The Spanish word cigarro, from which "cigar" is derived, was probably an adaptation of sik'ar, the Mayan term for smoking. By 1600 the cigar had been introduced into Spain, where it was a symbol of conspicuous wealth for two centuries. The use of cigars in New England probably followed closely the settlement of Connecticut in 1633.
The idea of using colorful lithographic labels, now used for all handmade brands, started when Ramon Allones, a Spanish immigrant to Cuba, initiated it for the brand he started in 1837. As the industry grew in the mid-19th Century, so did the need for clear brand identification.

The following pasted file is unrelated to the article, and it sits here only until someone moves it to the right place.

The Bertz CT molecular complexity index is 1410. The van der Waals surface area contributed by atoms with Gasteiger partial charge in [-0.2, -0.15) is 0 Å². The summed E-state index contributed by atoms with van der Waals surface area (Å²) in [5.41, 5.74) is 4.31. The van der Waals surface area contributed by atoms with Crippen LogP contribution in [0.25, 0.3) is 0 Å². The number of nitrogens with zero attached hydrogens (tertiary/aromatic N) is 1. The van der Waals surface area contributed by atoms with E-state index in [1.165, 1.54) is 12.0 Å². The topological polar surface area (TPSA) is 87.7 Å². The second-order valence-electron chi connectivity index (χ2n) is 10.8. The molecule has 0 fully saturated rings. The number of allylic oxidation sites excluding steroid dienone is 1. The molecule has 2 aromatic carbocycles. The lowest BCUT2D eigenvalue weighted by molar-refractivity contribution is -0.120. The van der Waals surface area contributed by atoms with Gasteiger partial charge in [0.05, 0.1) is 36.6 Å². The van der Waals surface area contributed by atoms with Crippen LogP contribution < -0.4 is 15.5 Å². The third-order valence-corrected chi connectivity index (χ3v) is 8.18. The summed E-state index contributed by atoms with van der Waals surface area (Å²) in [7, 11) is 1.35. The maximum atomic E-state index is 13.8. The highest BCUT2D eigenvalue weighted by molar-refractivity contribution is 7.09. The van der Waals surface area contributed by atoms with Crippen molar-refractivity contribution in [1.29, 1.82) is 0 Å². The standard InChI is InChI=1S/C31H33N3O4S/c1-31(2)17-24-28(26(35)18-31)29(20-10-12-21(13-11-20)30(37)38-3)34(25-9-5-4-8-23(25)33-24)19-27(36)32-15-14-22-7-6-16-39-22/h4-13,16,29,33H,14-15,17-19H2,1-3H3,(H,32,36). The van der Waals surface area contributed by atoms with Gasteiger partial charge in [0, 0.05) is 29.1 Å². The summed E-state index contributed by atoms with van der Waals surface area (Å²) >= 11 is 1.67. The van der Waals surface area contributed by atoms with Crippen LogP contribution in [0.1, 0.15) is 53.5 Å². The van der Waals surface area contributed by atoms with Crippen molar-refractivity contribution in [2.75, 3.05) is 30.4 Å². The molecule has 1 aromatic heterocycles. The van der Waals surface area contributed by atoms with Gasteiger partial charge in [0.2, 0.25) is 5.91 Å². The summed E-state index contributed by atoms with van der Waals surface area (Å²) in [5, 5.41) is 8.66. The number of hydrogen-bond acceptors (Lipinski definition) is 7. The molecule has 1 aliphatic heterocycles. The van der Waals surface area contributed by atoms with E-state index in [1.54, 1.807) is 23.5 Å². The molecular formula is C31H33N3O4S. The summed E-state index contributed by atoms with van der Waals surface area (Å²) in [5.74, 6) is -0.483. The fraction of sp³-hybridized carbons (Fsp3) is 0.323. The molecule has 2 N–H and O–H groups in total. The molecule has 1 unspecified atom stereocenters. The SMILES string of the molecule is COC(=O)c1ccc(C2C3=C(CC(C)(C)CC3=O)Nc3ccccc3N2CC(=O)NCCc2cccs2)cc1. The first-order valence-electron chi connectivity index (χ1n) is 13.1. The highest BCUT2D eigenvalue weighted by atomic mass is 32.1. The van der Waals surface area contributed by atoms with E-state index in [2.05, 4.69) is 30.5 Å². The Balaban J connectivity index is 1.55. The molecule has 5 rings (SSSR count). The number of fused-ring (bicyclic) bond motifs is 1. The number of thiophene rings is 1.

Captain's Own Cigar - #263, L. & E. Wertheimer, California, 1889
Poser Cigar - #265, L. & E. Wertheimer, California, 1889
Lewis & Clark Cigar - #736, John J. O'Neil, Oregon, 1902
Oregonian Cigar - #1175
Davis-Schultz Company, Oregon, 1908
Commodores Royal O.K. Cigar - #115, Marx & Jorgenson, 1882